By Ben Greenfield
The question of Williamstown’s adopting its own broadband network covers a very dense subject. The ways a broadband network is utilized by a community are as diverse as the community itself. The town’s youngest users constantly use broadband automatically as a matter of course, those in home offices use it as their income stream, writers and artists as their outlet to the world, and businesses and private residents as a retail and social conduit.
The main problem is that the current state of available bandwidth in Williamstown is limited and expensive. The two basic and interrelated factors in resolving this problem are price and infrastructure. Of the 2,800 residencies in Williamstown, let’s guess a 1,000 now pay an average of $45 a month for broadband. That amounts to $45,000 a month of purchasing power that would be available to Williamstown for building and maintaining its own municipally-owned broadband network, available to everyone in town. Here are some conservative educated guesses on how the Town could pay for this new system: The total $45,000 cost for purchasing a brand new infrastructure would include $13,000 a month for monthly bandwidth subscription, $28,000 a month to pay off the debt on the network construction, and $4,000 for monthly operating and unexpected costs. Using these numbers, for $25,000 a month over 15 years, we can build a $4,500,000 network; over 30 years, a $9,500,000 network. This range represents the low and the high of what it would cost Williamstown to build its own infrastructure.
What is the best way for Williamstown to build such a network—all at once or neighborhood by neighborhood? Building a network all at once saves at least 20% on the total build-out cost, compared to building neighborhood by neighborhood. Also, the all-at-once method is better because it sets, from the beginning, a high-quality minimum standard for all residents of Williamstown. Our residents will have guaranteed access to all types of community support groups without having to leave their homes. The dynamics of medical care, for example, will change by providing access to World Class remote care.
The all-at-once method requires that the town agree on a political question—that investing as a town in a World class broadband infrastructure is a worthy goal. But suppose such access is important only to separate pockets of Williamstowners? Then neighbors should have a clear path to getting together and funding/building their own network infrastructure. Then, over time, the network neighborhood can grow and begin to cover the whole town and somewhere down the road all those that can afford access, will have access.
There is currently one neighborhood project being planned, to connect to a large broadband network already in place in our area of the state. Western Massachusetts has long suffered from lack of utility infrastructure investment. The federal government and Commonwealth funds from MBI, Mass Public Safety Office and Information Technology, had planned to split an approximately $90,000,000 bill to connect all the towns in Western Massachusetts to a state of the art broadband network. Either the funds ran out or MBI didn’t want to distribute this broadband network to each home because of the chaos of dealing with all the local right-of-way, zoning, and local personality issues. So the MBI chose instead to define, as users of this network, Community Anchor Institutions(CAI)—municipally owned properties like schools, medical centers and offices, town halls, colleges, and libraries—and leave it up to each town to decide if or how to distribute the broadband network. This part of a network build-out is commonly called the “last mile”.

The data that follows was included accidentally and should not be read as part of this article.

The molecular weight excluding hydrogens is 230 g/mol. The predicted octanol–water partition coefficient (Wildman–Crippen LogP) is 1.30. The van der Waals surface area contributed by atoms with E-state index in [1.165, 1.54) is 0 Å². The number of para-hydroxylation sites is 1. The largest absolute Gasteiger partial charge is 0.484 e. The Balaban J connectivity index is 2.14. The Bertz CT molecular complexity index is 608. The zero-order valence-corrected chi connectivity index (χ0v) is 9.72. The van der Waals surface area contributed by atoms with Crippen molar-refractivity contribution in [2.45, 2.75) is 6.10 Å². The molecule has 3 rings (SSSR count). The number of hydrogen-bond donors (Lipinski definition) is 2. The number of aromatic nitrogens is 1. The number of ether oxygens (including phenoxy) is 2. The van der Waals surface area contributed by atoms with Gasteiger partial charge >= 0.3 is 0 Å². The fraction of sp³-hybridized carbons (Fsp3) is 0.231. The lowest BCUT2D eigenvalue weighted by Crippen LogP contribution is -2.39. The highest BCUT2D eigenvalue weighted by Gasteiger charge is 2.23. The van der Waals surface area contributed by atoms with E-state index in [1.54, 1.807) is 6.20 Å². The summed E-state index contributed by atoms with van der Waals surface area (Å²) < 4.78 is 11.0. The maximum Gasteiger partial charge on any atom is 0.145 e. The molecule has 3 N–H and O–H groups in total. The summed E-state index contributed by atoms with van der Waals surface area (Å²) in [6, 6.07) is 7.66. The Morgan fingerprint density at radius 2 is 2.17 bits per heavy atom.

Williamstown has access to high-speed internet as soon as it works out the details of the last mile. The neighborhood pilot project I am proposing here is aimed at laying out the whole network for the town and then focusing on building out a small part of the network to seed the growth. The project is currently in talks with the town on logistics of renting space in one of the CAIs to place equipment while planning the route to residents that want access to the network, and also for future growth. The pilot project will share information and design documents with each neighborhood as the network expands. The current projections for network speed and cost are 100 megabit for both upload and download speed at $45 a month.
How does Williamstown begin? When electricity first started to spread through the Commonwealth, different towns electrified in different ways. Some towns formed what is called a Municipal Light Plant (MLP) and those towns have fared best over the past century on electric rates and broadband network deployment. If Williamstown formed an MLP it would act as our broadband authority. If we built the network all at once it would co-ordinate that effort. If we pursue a neighborhood-by-neighborhood method, an MLP would co-ordinate access to the CAIs and maintain network infrastructure standards as do other Williamstown utility inspectors.
I think that Williamstown needs to form a Municipal Light Plant and decide the scope of a broadband network build-out. We should start talking now so we can start to prepare a warrant in the fall for the next Town Meeting.
[Ben Greenfield, of Cogs Inc., has 24 years of experience building interactive systems for businesses, museums, and individuals. He is Director of Technology at the Calder Foundation in New York, and lives in Williamstown. Contact: firstname.lastname@example.org]